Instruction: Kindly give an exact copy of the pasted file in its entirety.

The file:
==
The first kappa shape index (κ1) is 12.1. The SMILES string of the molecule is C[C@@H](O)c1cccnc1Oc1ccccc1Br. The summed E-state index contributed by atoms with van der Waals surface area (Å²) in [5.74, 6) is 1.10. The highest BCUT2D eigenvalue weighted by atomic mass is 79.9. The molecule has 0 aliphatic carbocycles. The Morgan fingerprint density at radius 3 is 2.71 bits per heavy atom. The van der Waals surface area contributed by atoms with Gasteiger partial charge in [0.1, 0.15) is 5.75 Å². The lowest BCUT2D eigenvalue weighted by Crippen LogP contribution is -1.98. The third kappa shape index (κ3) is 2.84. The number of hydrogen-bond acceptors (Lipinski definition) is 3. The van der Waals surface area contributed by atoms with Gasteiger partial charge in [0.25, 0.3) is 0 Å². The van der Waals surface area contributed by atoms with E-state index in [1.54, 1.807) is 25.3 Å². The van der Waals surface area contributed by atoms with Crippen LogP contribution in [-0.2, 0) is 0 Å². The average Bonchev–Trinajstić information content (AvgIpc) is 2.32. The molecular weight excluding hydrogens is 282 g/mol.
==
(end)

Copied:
The first kappa shape index (κ1) is 12.1. The SMILES string of the molecule is C[C@@H](O)c1cccnc1Oc1ccccc1Br. The summed E-state index contributed by atoms with van der Waals surface area (Å²) in [5.74, 6) is 1.10. The highest BCUT2D eigenvalue weighted by atomic mass is 79.9. The molecule has 0 aliphatic carbocycles. The Morgan fingerprint density at radius 3 is 2.71 bits per heavy atom. The van der Waals surface area contributed by atoms with Gasteiger partial charge in [0.1, 0.15) is 5.75 Å². The lowest BCUT2D eigenvalue weighted by Crippen LogP contribution is -1.98. The third kappa shape index (κ3) is 2.84. The number of hydrogen-bond acceptors (Lipinski definition) is 3. The van der Waals surface area contributed by atoms with Gasteiger partial charge in [0.25, 0.3) is 0 Å². The van der Waals surface area contributed by atoms with E-state index in [1.54, 1.807) is 25.3 Å². The van der Waals surface area contributed by atoms with Crippen LogP contribution in [-0.2, 0) is 0 Å². The average Bonchev–Trinajstić information content (AvgIpc) is 2.32. The molecular weight excluding hydrogens is 282 g/mol.